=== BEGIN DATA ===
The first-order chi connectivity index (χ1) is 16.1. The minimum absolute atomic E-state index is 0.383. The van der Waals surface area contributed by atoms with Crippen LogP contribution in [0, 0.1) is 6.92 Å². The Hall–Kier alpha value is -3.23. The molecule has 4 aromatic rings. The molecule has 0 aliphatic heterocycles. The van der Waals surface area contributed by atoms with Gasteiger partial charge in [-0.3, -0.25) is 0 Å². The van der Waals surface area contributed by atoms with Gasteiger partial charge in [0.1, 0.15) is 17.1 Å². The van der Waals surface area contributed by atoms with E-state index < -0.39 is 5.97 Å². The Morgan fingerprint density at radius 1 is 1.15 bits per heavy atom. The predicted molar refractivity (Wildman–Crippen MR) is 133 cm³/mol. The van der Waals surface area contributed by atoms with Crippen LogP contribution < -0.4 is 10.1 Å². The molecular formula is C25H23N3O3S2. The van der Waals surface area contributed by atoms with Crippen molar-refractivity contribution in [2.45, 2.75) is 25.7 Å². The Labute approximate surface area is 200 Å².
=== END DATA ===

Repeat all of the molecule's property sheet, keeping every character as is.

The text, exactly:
The first-order chi connectivity index (χ1) is 16.1. The minimum absolute atomic E-state index is 0.383. The van der Waals surface area contributed by atoms with Crippen LogP contribution in [0, 0.1) is 6.92 Å². The Hall–Kier alpha value is -3.23. The molecule has 4 aromatic rings. The molecule has 0 aliphatic heterocycles. The van der Waals surface area contributed by atoms with Gasteiger partial charge in [-0.3, -0.25) is 0 Å². The van der Waals surface area contributed by atoms with Gasteiger partial charge in [0.1, 0.15) is 17.1 Å². The van der Waals surface area contributed by atoms with E-state index < -0.39 is 5.97 Å². The Morgan fingerprint density at radius 1 is 1.15 bits per heavy atom. The predicted molar refractivity (Wildman–Crippen MR) is 133 cm³/mol. The van der Waals surface area contributed by atoms with Crippen LogP contribution < -0.4 is 10.1 Å². The molecular formula is C25H23N3O3S2. The van der Waals surface area contributed by atoms with Crippen molar-refractivity contribution in [2.45, 2.75) is 25.7 Å². The Labute approximate surface area is 200 Å².